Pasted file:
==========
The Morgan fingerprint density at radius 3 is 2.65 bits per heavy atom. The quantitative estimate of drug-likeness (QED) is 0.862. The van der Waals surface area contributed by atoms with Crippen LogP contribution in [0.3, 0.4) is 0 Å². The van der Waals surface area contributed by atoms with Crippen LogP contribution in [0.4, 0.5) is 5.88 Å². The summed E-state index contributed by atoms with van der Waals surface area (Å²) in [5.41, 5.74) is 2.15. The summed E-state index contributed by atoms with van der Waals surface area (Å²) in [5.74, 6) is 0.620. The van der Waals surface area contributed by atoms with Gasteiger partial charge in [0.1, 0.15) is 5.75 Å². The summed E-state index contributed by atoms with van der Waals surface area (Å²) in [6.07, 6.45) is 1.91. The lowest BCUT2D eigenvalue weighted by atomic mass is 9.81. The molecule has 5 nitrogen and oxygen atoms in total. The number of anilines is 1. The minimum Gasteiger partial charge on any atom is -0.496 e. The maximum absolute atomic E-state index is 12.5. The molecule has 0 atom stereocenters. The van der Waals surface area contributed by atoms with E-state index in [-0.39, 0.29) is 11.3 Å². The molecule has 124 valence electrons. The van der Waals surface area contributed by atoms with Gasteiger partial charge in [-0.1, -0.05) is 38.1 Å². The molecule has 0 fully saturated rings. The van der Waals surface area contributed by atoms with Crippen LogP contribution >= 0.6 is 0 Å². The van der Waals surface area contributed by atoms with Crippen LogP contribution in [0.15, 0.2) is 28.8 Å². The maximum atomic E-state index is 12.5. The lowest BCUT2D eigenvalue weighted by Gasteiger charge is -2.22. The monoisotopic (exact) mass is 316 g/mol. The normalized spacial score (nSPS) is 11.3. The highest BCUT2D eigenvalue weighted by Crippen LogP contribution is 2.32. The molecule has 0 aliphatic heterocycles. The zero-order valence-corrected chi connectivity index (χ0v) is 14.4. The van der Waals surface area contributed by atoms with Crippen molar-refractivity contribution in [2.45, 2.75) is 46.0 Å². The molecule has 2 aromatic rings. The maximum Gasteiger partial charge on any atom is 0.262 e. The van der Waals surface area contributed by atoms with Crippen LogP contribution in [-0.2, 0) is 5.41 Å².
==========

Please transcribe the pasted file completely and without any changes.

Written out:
The Morgan fingerprint density at radius 3 is 2.65 bits per heavy atom. The quantitative estimate of drug-likeness (QED) is 0.862. The van der Waals surface area contributed by atoms with Crippen LogP contribution in [0.3, 0.4) is 0 Å². The van der Waals surface area contributed by atoms with Crippen LogP contribution in [0.4, 0.5) is 5.88 Å². The summed E-state index contributed by atoms with van der Waals surface area (Å²) in [5.41, 5.74) is 2.15. The summed E-state index contributed by atoms with van der Waals surface area (Å²) in [5.74, 6) is 0.620. The van der Waals surface area contributed by atoms with Gasteiger partial charge in [0.1, 0.15) is 5.75 Å². The summed E-state index contributed by atoms with van der Waals surface area (Å²) in [6.07, 6.45) is 1.91. The lowest BCUT2D eigenvalue weighted by atomic mass is 9.81. The molecule has 5 nitrogen and oxygen atoms in total. The number of anilines is 1. The minimum Gasteiger partial charge on any atom is -0.496 e. The maximum absolute atomic E-state index is 12.5. The molecule has 0 atom stereocenters. The van der Waals surface area contributed by atoms with E-state index in [-0.39, 0.29) is 11.3 Å². The molecule has 124 valence electrons. The van der Waals surface area contributed by atoms with Gasteiger partial charge in [-0.1, -0.05) is 38.1 Å². The molecule has 0 fully saturated rings. The van der Waals surface area contributed by atoms with Crippen LogP contribution >= 0.6 is 0 Å². The van der Waals surface area contributed by atoms with Crippen LogP contribution in [0.15, 0.2) is 28.8 Å². The maximum atomic E-state index is 12.5. The lowest BCUT2D eigenvalue weighted by Gasteiger charge is -2.22. The monoisotopic (exact) mass is 316 g/mol. The normalized spacial score (nSPS) is 11.3. The highest BCUT2D eigenvalue weighted by Crippen LogP contribution is 2.32. The molecule has 0 aliphatic heterocycles. The zero-order valence-corrected chi connectivity index (χ0v) is 14.4. The van der Waals surface area contributed by atoms with Crippen molar-refractivity contribution in [2.45, 2.75) is 46.0 Å². The molecule has 2 aromatic rings. The maximum Gasteiger partial charge on any atom is 0.262 e. The van der Waals surface area contributed by atoms with Crippen LogP contribution in [-0.2, 0) is 5.41 Å².